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By the end of the semester, students should be able to:


  1. Identify the major classical and modern AI paradigms, and explain how they relate to each other
  2. Analyze the structure of a given problem such that they can choose an appropriate paradigm in which to frame that problem
  3. Implement a wide variety of both classical and modern AI algorithms





Six (6) assignments (roughly matching the major course sections) will be given during the class.

Python is the official implementation language for assignments. C++ or other languages can be used ONLY after negotiating with the teaching staff before the submissions.

For Python, provide a plain PY file (DO NOT use Jupyter notebooks). If you are writing in C++, please include a CMakeLists.txt file and other compilation instructions.
Your solutions may make use of any numerical libraries for pre-processing and visualization. However, the core portion of your solutions MUST be implemented from scratch.

Any material regarding the solution will be submitted electronically. Homework will be due at midnight, two weeks from assigned date. Late assignments are penalized at 10% for each 24 hours delay. No homework will be accepted after one week. You have three (3) 4-day extensions available to you. If you decide to use them, please, alert the teaching staff before the assignment’s deadline.



Reading assignments in which students will be asked to read a section from the textbook. Occasionally, an exercise or two will be given in class to be solved at home. The results of the homework will be discussed upon request from the students.


There will be three (3) tests over the course of the semester (see the tentative schedule below). The tests will be a combination of single choices, multiple choices, calculations, and open-ended answers.

Books must be closed, and no electronic devices are allowed. If, for any reason you need to miss any of the tests, you must inform me before the scheduled day so that a make-up session can be arranged.


If you wish to dispute a grade, it is mandatory that you do so within one week of receiving the grade. After such a term, the grade will be considered final.

Test policies: Do NOT bring unauthorized materials, information, or any electronic equipment with you to a room in which an exam is being administered. Do NOT engage in behavior that gives the appearance of cheating, such as passing a note to a friend, whispering to another student while the exam is in progress, or looking in the direction of another student’s work. Do NOT bring your cell phone, tablet, music device, programmable calculator, or any other electronic device to an exam room. If an exam proctor sees you handling an electronic device even to silence a phone if it rings or vibrates in the middle of the exam, the Judicial Affairs Administrator will treat it as an academic integrity violation. DO turn off your cell phone and put it out of reach, out of sight, or as instructed before the exam begins.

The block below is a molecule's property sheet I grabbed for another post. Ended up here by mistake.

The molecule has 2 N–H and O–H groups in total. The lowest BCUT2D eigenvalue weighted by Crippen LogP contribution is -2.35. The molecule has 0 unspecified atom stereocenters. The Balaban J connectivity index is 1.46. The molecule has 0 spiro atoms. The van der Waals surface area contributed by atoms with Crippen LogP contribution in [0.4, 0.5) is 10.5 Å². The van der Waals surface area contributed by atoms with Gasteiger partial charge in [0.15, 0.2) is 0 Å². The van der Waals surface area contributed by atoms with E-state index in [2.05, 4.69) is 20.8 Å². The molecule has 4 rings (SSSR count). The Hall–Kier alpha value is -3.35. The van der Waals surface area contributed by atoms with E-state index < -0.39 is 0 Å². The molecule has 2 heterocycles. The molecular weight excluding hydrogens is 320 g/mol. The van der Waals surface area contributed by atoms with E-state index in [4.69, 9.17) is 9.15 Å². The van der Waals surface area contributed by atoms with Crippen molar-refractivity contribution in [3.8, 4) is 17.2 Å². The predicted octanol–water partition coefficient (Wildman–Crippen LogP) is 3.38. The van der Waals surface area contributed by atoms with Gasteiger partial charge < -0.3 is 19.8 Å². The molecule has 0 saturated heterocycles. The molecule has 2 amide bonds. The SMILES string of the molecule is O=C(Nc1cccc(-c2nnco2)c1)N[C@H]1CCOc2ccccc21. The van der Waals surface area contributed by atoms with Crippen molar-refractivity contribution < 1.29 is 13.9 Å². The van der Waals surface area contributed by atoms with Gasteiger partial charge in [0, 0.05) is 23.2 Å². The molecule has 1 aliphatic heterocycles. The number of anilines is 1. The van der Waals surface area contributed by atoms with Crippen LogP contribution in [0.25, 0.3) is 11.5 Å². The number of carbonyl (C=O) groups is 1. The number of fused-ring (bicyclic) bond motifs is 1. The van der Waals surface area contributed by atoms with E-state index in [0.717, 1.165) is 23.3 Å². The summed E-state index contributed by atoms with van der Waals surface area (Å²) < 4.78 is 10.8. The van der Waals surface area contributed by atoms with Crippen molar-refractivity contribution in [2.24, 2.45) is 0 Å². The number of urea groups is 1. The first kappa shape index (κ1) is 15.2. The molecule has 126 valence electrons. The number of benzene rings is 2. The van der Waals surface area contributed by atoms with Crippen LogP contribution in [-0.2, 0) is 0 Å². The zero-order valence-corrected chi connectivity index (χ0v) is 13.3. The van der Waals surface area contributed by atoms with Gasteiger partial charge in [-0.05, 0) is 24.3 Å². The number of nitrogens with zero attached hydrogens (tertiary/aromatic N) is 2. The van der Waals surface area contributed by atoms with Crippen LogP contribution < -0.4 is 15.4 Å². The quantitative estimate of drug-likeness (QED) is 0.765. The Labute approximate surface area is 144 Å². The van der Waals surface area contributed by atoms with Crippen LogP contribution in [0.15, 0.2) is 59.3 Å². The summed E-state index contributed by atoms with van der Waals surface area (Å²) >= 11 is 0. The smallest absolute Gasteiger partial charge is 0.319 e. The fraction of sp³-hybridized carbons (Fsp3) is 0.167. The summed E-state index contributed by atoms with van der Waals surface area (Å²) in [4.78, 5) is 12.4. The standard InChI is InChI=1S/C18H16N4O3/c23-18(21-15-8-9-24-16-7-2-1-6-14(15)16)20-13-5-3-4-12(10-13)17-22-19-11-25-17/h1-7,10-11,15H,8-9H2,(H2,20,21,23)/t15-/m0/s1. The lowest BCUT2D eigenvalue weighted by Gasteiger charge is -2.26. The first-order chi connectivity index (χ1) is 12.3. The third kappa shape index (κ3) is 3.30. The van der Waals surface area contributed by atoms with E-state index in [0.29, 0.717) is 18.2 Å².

Final grades: You must show proficiency in all grading areas to pass the class. A failing average (below 70 or “C-“) in any of the grading areas (assignments or tests) will result in a failing grade in the class. Your final grade will be determined using the following percentage breakdown: 50% coding assignments, 50% tests.

Grading scale: The following standard grading scale will be applied. No grading on the curve will be applied. Please, see PDF of the syllabus for further details.


To maximize each student’s participation of the Tuft experience, Tufts and the teaching staff are committed to providing equal access and support to all qualified students through the provision of reasonable accommodations.



Please be aware that accommodations cannot be enacted retroactively, making timeliness a critical aspect for this provision. If you need special accommodations for exams, please do not wait until just before the exam to contact SAS. Please, give sufficient time to arrange the necessary accommodations.


Tufts and the Artificial Intelligence teaching staff strive to create a learning environment that is welcoming to students of all backgrounds.


Your thoughts and concerns are important. You are encouraged to give feedback to the instructor throughout the term. If you feel uncomfortable talking to members of the teaching staff, consider reaching out to your academic advisor, department chair, or dean.